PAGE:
Norway – JVA
Built Area: 90.0 m2
Year Built: 2013
Photographs: Nils Petter Dale
The Aluminum Cabin is a seaside retreat that overlooks the sea. It stands on a stone cliff and features atypical design ideas. The most notable characteristic is that its façade is made out of seawater-resistant aluminium. As it is, the cabin is prepared for weather and wear.
It is divided into two volumes: a private space and an open one. The private spaces which include the bedrooms, bathroom, and kitchen are enclosed in one unit. On the other hand, the dining and living areas are exposed to seaside views.
When viewed from several angles, the house seem oddly out of place. However, when seen from the right perspective, it somehow makes sense. The aluminum reflects the surrounding landscape, making the house blend in with the backdrop.
Large glazed windows from the living and dining areas give unrestricted views of the water. The minimalist interiors are in neutral colors, making the space brighter and larger. The Aluminum Cabin provides simple accommodations in a picturesque location – the ideal seaside getaway.
Notes from the Architect:
Situated in a beautiful archipelago, this seaside cabin is a replacement project for a worn-out, unpractical cabin which was dominating the site. The area’s building code and its following obstructions have formed the project in size and form, as well as an enhanced site-specific adaption to the landscape.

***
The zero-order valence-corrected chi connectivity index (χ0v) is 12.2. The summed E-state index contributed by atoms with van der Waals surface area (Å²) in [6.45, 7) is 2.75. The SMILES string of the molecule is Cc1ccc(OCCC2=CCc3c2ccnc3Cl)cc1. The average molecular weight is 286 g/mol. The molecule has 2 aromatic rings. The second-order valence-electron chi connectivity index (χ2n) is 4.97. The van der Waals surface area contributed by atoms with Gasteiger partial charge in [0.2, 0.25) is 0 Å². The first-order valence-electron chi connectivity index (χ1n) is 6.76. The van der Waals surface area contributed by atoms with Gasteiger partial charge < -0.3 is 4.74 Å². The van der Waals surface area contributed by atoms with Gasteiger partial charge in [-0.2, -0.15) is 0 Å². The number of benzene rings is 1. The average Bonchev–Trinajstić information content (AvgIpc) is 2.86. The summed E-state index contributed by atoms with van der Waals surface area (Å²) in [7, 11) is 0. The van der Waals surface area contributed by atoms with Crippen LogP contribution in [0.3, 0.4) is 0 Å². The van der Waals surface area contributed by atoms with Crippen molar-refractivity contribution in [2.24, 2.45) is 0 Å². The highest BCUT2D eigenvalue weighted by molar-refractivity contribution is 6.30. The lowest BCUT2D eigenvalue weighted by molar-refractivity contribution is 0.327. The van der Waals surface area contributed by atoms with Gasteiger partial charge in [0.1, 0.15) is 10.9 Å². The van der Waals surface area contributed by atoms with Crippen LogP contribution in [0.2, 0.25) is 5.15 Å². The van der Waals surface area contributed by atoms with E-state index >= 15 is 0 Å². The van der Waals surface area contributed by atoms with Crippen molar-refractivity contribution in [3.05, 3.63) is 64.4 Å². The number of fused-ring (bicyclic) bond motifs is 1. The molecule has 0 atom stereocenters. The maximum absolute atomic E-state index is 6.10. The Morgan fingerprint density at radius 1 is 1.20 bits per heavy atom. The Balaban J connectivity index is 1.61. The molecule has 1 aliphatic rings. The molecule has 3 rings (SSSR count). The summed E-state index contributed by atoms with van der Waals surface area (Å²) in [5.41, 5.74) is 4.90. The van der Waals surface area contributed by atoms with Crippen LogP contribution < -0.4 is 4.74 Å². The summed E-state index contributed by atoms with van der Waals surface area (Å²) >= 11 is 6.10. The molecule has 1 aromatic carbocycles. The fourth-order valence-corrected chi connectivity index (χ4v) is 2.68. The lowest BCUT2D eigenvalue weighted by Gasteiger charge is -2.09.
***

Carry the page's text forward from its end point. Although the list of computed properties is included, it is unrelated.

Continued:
The cabin consists of three interconnected volumes where three outdoor spaces is created. All three outdoor rooms give several sun and shelter options during the day. The cabin is placed between two rocks and the characteristic landscape makes the cabin appear low in the terrain.
The plan is programmatically divided in two by the roof ridge. One side is subdivided into bathrooms, bedrooms and kitchen – while the other side is one large living room. The division is to be seen in the opposing facades – one is private and enclosed, the other is open and transparent.
The cabin is clad in seawater resistant aluminum and has folding doors that make two of the facades completely open towards the surroundings. The aluminum façade plays along with the shifting daylight and appears altered in its expression during the day.
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Aluminum is a popular choice for houses built near water. North Fork Bay House is another prime example.